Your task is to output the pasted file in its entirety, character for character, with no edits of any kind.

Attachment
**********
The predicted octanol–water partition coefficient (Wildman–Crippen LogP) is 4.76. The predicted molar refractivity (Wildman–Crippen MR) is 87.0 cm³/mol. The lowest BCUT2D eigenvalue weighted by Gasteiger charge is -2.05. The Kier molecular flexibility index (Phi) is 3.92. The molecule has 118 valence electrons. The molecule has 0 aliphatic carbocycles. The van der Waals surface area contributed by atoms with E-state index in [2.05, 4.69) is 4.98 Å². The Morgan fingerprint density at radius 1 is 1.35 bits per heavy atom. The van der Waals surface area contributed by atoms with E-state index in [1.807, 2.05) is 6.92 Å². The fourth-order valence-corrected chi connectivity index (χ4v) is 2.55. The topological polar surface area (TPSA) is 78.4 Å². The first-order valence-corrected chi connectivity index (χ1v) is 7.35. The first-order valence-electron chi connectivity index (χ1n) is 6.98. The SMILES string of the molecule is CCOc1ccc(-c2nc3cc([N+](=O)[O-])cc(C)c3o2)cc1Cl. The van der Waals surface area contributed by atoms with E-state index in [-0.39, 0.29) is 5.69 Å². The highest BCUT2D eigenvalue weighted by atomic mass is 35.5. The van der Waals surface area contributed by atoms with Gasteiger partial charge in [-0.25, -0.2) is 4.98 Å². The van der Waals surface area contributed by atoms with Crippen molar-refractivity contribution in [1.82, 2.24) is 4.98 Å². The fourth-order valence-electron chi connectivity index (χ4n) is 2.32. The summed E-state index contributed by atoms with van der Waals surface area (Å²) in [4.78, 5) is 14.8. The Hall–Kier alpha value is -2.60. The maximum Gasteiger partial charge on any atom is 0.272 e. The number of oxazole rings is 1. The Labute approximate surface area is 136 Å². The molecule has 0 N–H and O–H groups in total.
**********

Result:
The predicted octanol–water partition coefficient (Wildman–Crippen LogP) is 4.76. The predicted molar refractivity (Wildman–Crippen MR) is 87.0 cm³/mol. The lowest BCUT2D eigenvalue weighted by Gasteiger charge is -2.05. The Kier molecular flexibility index (Phi) is 3.92. The molecule has 118 valence electrons. The molecule has 0 aliphatic carbocycles. The van der Waals surface area contributed by atoms with E-state index in [2.05, 4.69) is 4.98 Å². The Morgan fingerprint density at radius 1 is 1.35 bits per heavy atom. The van der Waals surface area contributed by atoms with E-state index in [1.807, 2.05) is 6.92 Å². The fourth-order valence-corrected chi connectivity index (χ4v) is 2.55. The topological polar surface area (TPSA) is 78.4 Å². The first-order valence-corrected chi connectivity index (χ1v) is 7.35. The first-order valence-electron chi connectivity index (χ1n) is 6.98. The SMILES string of the molecule is CCOc1ccc(-c2nc3cc([N+](=O)[O-])cc(C)c3o2)cc1Cl. The van der Waals surface area contributed by atoms with E-state index in [-0.39, 0.29) is 5.69 Å². The highest BCUT2D eigenvalue weighted by atomic mass is 35.5. The van der Waals surface area contributed by atoms with Gasteiger partial charge in [-0.25, -0.2) is 4.98 Å². The van der Waals surface area contributed by atoms with Crippen molar-refractivity contribution in [1.82, 2.24) is 4.98 Å². The fourth-order valence-electron chi connectivity index (χ4n) is 2.32. The summed E-state index contributed by atoms with van der Waals surface area (Å²) in [4.78, 5) is 14.8. The Hall–Kier alpha value is -2.60. The maximum Gasteiger partial charge on any atom is 0.272 e. The number of oxazole rings is 1. The Labute approximate surface area is 136 Å². The molecule has 0 N–H and O–H groups in total.